When my wife and I welcomed our first child into our family, our marriage changed forever. This sweet baby girl came crashing into our world with a full set of lungs, a disdain for sleep, and a level of neediness we weren’t prepared for. Don’t get me wrong; we had read all the books on babies, prayed for the gift of children, and were eager to jump into this new journey together. But as the days turned into weeks, and the weeks into months, it was hard to see this child as Scripture described her: a blessing, a reward, and a gift (Psalm 127:3-5).
Fast forward five years, and we now had four young kids. We found ourselves living in a hazy, reactive world where our focus was on the urgent, not the important. At the close of each day we would veg out on the couch and binge watch our favorite shows, all in an effort to remove ourselves from our present reality. We would stay up later than we should and eat food our bodies didn’t need, because we feared the cycle of sleepless nights and the dawn of a new day of crazy. There were days we were exhausted, not sure if we could go on. There were times we felt hopeless, unsure if we could ever return to life as we knew it.
This all led to feelings of guilt. We had wanted these kids and had prayed for them, and yet our world was not all that we had hoped. Worry and fear crept in. “Are we doing this all wrong?” “Are we causing more harm than good?”
As we focused our time and attention on the kids and their well-being, we didn’t realize that the greatest harm wasn’t being done to them—it was being done to us. As we attempted to meet the seemingly unending needs of our kids, we had stopped doing the things that made our marriage special. And neglecting the health of our marriage wasn’t really helpful to anyone, including the kids.
Some of you find yourself in this same place. You’re weary and willing to do just about anything to return to some type of normalcy. If that’s you, there’s hope! But, like anything worthwhile, it’s going to take some work. You must commit to making an intentional investment in your marriage.
So how can you build into your marriage when life seems crazy? Over the years, my wife and I discovered four simple ways to keep our marriage at the forefront even in the midst of the chaos of kids.
1. Communicate Intentionally
Most of the frustration you feel in your marriage comes from poor communication. It’s essential to know what’s going on in each other’s lives.
One of the best practices we discovered, through a little bit of trial and a whole lot of error, is a thing we call “couch time.” It’s a weekly meeting to clarify schedules, discuss expectations, deal with conflict, and encourage each other spiritually. I’m sure you’re thinking, “Ain’t nobody got time for that,” but I’m here to tell you that you can’t afford not to make time for it. Just pick a night that’s consistently free, find a comfy spot, and give each other your undivided attention.
2. Serve Eagerly
Look for ways to serve one another, without expecting anything in return. As Philippians 2:4 says, “Let each of you look not only to his own interests, but also to the interests of others.”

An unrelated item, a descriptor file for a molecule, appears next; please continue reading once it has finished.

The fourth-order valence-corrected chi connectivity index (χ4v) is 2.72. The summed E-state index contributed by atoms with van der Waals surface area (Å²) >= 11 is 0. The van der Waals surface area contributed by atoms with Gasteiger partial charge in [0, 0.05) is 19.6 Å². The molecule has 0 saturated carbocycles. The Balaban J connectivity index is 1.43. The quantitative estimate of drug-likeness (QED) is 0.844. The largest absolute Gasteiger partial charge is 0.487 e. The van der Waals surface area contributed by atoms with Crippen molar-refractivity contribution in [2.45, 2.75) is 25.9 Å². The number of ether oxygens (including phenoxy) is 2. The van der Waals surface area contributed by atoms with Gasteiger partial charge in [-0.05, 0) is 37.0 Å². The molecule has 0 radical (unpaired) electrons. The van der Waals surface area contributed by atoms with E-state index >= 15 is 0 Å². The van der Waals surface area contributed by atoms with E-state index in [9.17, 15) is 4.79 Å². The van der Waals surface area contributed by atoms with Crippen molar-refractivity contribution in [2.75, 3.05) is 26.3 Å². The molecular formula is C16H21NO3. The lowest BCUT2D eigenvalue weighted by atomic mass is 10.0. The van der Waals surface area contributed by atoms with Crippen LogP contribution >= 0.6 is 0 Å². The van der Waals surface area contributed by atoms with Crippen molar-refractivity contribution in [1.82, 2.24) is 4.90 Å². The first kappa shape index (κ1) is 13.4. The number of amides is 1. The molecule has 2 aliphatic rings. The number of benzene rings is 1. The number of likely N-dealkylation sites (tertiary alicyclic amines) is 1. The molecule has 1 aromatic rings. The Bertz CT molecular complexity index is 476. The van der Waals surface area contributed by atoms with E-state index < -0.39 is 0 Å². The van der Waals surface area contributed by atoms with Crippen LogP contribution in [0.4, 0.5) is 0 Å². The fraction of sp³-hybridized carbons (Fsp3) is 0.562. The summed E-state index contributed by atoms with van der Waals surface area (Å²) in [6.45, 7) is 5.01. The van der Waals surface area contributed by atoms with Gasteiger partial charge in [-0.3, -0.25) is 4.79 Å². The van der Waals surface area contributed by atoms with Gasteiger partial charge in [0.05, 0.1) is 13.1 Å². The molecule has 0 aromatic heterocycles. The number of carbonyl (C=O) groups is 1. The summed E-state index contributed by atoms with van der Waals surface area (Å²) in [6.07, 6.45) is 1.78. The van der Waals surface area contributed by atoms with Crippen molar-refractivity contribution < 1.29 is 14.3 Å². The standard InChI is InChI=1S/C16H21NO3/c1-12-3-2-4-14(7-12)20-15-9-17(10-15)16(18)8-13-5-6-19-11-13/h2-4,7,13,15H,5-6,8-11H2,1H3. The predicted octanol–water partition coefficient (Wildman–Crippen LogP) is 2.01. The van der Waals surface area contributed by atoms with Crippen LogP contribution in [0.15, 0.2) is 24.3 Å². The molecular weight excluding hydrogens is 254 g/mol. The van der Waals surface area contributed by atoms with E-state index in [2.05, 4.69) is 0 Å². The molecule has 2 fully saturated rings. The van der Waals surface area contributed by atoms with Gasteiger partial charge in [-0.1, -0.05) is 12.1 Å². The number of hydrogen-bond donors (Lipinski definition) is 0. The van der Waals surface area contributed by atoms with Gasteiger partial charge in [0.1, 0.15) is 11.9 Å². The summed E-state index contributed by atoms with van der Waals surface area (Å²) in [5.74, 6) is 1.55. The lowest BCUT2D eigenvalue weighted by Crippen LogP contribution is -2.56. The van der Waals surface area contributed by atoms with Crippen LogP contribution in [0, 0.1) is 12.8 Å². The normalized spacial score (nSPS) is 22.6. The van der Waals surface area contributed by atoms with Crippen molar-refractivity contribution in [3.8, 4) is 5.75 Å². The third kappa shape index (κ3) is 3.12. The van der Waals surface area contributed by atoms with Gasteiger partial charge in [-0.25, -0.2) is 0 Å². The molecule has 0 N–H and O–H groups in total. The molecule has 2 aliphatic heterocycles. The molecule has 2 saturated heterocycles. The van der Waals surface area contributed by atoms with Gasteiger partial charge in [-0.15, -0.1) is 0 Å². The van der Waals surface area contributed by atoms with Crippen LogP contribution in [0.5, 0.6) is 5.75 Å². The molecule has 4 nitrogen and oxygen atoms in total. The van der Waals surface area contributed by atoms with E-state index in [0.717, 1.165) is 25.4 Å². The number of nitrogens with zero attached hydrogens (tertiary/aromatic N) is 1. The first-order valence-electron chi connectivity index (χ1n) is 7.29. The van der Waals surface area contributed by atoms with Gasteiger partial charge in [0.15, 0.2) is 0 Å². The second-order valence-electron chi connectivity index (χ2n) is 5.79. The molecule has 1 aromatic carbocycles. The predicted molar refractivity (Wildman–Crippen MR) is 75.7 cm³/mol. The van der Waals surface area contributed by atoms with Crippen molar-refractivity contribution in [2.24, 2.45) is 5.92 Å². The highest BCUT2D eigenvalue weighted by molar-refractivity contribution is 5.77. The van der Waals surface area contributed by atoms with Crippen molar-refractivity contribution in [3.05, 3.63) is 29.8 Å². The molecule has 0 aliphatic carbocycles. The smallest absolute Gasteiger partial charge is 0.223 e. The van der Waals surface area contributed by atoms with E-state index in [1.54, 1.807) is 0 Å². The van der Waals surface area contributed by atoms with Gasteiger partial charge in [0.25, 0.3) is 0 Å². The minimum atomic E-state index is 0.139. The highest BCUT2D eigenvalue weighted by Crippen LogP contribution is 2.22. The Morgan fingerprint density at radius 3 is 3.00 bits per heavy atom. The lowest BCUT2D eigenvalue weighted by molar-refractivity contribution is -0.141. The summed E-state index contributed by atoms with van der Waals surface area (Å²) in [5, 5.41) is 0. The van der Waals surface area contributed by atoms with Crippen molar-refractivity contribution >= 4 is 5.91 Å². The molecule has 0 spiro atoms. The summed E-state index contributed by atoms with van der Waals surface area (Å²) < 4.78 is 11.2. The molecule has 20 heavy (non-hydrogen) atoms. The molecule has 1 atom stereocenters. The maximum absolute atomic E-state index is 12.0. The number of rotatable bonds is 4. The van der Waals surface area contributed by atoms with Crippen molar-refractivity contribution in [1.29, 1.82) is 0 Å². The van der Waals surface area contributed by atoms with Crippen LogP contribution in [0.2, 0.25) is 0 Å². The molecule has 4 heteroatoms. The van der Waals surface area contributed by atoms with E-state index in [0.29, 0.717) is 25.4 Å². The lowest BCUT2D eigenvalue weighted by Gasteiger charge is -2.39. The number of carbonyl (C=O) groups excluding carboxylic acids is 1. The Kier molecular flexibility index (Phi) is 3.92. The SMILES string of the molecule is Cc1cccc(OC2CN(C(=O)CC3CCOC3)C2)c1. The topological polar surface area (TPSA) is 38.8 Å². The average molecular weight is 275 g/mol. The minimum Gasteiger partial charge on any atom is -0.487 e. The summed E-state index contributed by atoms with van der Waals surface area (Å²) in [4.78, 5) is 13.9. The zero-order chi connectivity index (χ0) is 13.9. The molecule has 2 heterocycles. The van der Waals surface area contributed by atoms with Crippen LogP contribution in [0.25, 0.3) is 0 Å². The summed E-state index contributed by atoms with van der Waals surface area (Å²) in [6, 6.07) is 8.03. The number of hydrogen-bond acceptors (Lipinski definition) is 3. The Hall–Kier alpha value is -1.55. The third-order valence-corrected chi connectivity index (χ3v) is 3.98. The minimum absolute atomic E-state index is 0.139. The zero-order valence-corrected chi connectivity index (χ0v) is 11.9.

Be aware of what your spouse needs daily and look for ways to meet that need. (Good communication, above, can help you understand how to best serve your spouse.) It could mean taking chores off your spouse’s plate, like unloading the dishwasher before you head off to work or folding that load of laundry that keeps getting fluffed over and over again. Perhaps it’s treating her to a special dinner or catching him off guard with some unexpected fun time between the sheets. And in a season of weariness, look for ways to serve one another by providing opportunity for rest. Whether it’s time away alone or with friends, figure out what your spouse needs to recharge, and then encourage them to get away.
3. Affirm Consistently
Parenting is hard work, and your kids usually aren’t quick to pull you aside and tell you how grateful they are for all you do. Find ways to encourage your spouse daily, both for how they’re doing as a parent and how they’re doing as a spouse. A thoughtful text message in the middle of the day or a sweet note hidden in the house will do wonders for someone who is feeling completely inadequate.
1 Thessalonians 5:11 reminds us to “encourage one another and build one another up.” You should be your spouse’s main source of encouragement and support.
4. Have Fun Regularly
During this season it’s easy to get bogged down and forget how much fun you used to have together. While you can’t be as spontaneous as you once were, look for ways to creatively carve out time for just the two of you. Put the kids to bed early and order some takeout. Or grab a new board game on the way home from work to play together. A date night swap with friends is a great way to save some cash on babysitting while ensuring regular time out on the town together.
As you make it a priority to infuse fun back into your marriage, you’re reminding yourself that you’re not just roommates or parenting teammates—you are friends who actually enjoy being with each other.
By working together to strengthen your marriage, you serve not only each other, but your kids as well. You provide them with a stable family foundation and a positive role model for their own future relationships. It takes some work, but it’s worth it.
To help couples work on their marriages, Watermark is hosting the Uncommon Marriage Conference this fall! Join us on November 4 and 5, 2022, for a weekend of encouragement, equipping, inspiration, and fun. You can learn more and register here.